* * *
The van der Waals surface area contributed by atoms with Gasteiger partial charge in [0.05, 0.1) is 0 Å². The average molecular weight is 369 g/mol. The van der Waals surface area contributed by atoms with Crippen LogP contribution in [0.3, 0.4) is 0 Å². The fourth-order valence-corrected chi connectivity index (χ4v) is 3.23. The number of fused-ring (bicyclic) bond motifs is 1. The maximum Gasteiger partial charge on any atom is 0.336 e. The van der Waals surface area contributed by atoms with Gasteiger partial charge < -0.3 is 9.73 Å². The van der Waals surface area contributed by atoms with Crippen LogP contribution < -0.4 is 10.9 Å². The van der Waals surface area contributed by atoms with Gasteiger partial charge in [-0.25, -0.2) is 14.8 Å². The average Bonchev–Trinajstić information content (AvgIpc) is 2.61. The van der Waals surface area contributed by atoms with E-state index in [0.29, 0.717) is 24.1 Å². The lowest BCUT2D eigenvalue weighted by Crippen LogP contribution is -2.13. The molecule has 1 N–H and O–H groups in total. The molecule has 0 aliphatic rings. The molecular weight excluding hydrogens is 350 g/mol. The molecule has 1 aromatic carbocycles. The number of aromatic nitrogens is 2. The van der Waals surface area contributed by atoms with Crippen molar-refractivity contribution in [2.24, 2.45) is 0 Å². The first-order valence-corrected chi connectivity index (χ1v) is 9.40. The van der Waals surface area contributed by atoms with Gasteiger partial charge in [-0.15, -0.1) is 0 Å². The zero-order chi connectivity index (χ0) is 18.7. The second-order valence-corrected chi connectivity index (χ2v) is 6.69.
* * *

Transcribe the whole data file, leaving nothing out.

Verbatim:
The van der Waals surface area contributed by atoms with Gasteiger partial charge in [0.05, 0.1) is 0 Å². The average molecular weight is 369 g/mol. The van der Waals surface area contributed by atoms with Crippen LogP contribution in [0.3, 0.4) is 0 Å². The fourth-order valence-corrected chi connectivity index (χ4v) is 3.23. The number of fused-ring (bicyclic) bond motifs is 1. The maximum Gasteiger partial charge on any atom is 0.336 e. The van der Waals surface area contributed by atoms with Gasteiger partial charge < -0.3 is 9.73 Å². The van der Waals surface area contributed by atoms with Crippen LogP contribution < -0.4 is 10.9 Å². The van der Waals surface area contributed by atoms with Gasteiger partial charge in [-0.25, -0.2) is 14.8 Å². The average Bonchev–Trinajstić information content (AvgIpc) is 2.61. The van der Waals surface area contributed by atoms with E-state index in [0.29, 0.717) is 24.1 Å². The lowest BCUT2D eigenvalue weighted by Crippen LogP contribution is -2.13. The molecule has 1 N–H and O–H groups in total. The molecule has 0 aliphatic rings. The molecular weight excluding hydrogens is 350 g/mol. The molecule has 1 aromatic carbocycles. The number of aromatic nitrogens is 2. The van der Waals surface area contributed by atoms with Crippen molar-refractivity contribution in [2.24, 2.45) is 0 Å². The first-order valence-corrected chi connectivity index (χ1v) is 9.40. The van der Waals surface area contributed by atoms with Gasteiger partial charge in [-0.15, -0.1) is 0 Å². The zero-order chi connectivity index (χ0) is 18.7. The second-order valence-corrected chi connectivity index (χ2v) is 6.69.